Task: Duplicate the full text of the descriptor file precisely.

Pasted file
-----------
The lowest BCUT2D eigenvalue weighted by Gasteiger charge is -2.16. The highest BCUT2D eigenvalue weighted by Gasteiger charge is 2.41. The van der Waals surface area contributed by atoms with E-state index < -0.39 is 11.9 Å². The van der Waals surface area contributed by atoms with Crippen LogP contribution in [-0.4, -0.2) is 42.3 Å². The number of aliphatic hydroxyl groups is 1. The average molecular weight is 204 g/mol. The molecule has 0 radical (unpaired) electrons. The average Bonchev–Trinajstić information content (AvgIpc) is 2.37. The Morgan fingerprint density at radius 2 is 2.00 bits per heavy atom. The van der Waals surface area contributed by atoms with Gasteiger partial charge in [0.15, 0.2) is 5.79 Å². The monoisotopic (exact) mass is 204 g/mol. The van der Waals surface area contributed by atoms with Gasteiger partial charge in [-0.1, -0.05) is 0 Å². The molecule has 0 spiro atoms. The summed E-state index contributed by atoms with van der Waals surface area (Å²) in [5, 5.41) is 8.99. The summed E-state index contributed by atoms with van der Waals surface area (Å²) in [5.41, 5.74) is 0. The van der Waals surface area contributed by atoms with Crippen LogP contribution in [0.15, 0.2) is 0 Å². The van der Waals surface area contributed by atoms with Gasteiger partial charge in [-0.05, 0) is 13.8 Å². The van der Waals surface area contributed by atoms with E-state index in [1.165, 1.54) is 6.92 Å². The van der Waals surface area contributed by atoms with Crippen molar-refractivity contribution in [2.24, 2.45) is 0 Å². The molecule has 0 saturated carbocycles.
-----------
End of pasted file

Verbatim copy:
The lowest BCUT2D eigenvalue weighted by Gasteiger charge is -2.16. The highest BCUT2D eigenvalue weighted by Gasteiger charge is 2.41. The van der Waals surface area contributed by atoms with E-state index < -0.39 is 11.9 Å². The van der Waals surface area contributed by atoms with Crippen LogP contribution in [-0.4, -0.2) is 42.3 Å². The number of aliphatic hydroxyl groups is 1. The average molecular weight is 204 g/mol. The molecule has 0 radical (unpaired) electrons. The average Bonchev–Trinajstić information content (AvgIpc) is 2.37. The Morgan fingerprint density at radius 2 is 2.00 bits per heavy atom. The van der Waals surface area contributed by atoms with Gasteiger partial charge in [0.15, 0.2) is 5.79 Å². The monoisotopic (exact) mass is 204 g/mol. The van der Waals surface area contributed by atoms with Gasteiger partial charge in [-0.1, -0.05) is 0 Å². The molecule has 0 spiro atoms. The summed E-state index contributed by atoms with van der Waals surface area (Å²) in [5, 5.41) is 8.99. The summed E-state index contributed by atoms with van der Waals surface area (Å²) in [5.41, 5.74) is 0. The van der Waals surface area contributed by atoms with Crippen LogP contribution in [0.15, 0.2) is 0 Å². The van der Waals surface area contributed by atoms with Gasteiger partial charge in [-0.05, 0) is 13.8 Å². The van der Waals surface area contributed by atoms with E-state index in [1.165, 1.54) is 6.92 Å². The van der Waals surface area contributed by atoms with Crippen molar-refractivity contribution in [2.24, 2.45) is 0 Å². The molecule has 0 saturated carbocycles.